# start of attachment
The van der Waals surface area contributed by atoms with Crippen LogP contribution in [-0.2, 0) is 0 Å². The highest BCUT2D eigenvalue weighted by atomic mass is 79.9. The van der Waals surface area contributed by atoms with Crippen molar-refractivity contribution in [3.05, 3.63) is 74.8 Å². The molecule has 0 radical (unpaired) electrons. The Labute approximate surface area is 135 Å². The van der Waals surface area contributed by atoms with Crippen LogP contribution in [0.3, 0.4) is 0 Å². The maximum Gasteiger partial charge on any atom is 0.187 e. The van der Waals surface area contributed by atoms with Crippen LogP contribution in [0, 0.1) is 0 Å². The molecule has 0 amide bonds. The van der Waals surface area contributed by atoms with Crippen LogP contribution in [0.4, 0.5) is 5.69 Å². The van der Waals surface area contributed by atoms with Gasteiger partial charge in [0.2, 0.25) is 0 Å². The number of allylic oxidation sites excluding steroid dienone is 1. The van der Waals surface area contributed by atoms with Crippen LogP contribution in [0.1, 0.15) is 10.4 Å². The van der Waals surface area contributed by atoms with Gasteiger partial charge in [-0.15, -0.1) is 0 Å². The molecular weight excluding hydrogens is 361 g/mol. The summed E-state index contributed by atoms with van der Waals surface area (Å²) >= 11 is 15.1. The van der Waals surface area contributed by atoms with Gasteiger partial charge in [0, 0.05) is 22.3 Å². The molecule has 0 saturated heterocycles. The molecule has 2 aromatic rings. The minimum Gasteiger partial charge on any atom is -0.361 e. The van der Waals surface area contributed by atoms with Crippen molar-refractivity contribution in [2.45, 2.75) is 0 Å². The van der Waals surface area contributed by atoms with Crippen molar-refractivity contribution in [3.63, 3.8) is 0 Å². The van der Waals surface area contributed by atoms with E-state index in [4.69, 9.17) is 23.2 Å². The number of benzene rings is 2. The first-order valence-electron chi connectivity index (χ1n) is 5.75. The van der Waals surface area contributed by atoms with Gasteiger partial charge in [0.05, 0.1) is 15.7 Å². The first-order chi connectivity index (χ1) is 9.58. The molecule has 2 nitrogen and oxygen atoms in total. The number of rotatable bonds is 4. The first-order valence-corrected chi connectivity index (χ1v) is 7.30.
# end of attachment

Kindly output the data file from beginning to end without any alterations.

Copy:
The van der Waals surface area contributed by atoms with Crippen LogP contribution in [-0.2, 0) is 0 Å². The highest BCUT2D eigenvalue weighted by atomic mass is 79.9. The van der Waals surface area contributed by atoms with Crippen molar-refractivity contribution in [3.05, 3.63) is 74.8 Å². The molecule has 0 radical (unpaired) electrons. The Labute approximate surface area is 135 Å². The van der Waals surface area contributed by atoms with Crippen LogP contribution in [0.3, 0.4) is 0 Å². The maximum Gasteiger partial charge on any atom is 0.187 e. The van der Waals surface area contributed by atoms with Crippen LogP contribution in [0, 0.1) is 0 Å². The molecule has 0 amide bonds. The van der Waals surface area contributed by atoms with Crippen LogP contribution in [0.4, 0.5) is 5.69 Å². The van der Waals surface area contributed by atoms with Gasteiger partial charge in [0.2, 0.25) is 0 Å². The number of allylic oxidation sites excluding steroid dienone is 1. The van der Waals surface area contributed by atoms with Crippen LogP contribution in [0.1, 0.15) is 10.4 Å². The van der Waals surface area contributed by atoms with Gasteiger partial charge in [-0.15, -0.1) is 0 Å². The molecular weight excluding hydrogens is 361 g/mol. The summed E-state index contributed by atoms with van der Waals surface area (Å²) >= 11 is 15.1. The van der Waals surface area contributed by atoms with Gasteiger partial charge in [0, 0.05) is 22.3 Å². The molecule has 0 saturated heterocycles. The molecule has 2 aromatic rings. The minimum Gasteiger partial charge on any atom is -0.361 e. The van der Waals surface area contributed by atoms with Crippen molar-refractivity contribution in [2.45, 2.75) is 0 Å². The van der Waals surface area contributed by atoms with Crippen molar-refractivity contribution in [3.63, 3.8) is 0 Å². The van der Waals surface area contributed by atoms with E-state index in [4.69, 9.17) is 23.2 Å². The number of benzene rings is 2. The first-order valence-electron chi connectivity index (χ1n) is 5.75. The van der Waals surface area contributed by atoms with Gasteiger partial charge in [0.05, 0.1) is 15.7 Å². The first-order chi connectivity index (χ1) is 9.58. The molecule has 2 nitrogen and oxygen atoms in total. The number of rotatable bonds is 4. The first-order valence-corrected chi connectivity index (χ1v) is 7.30.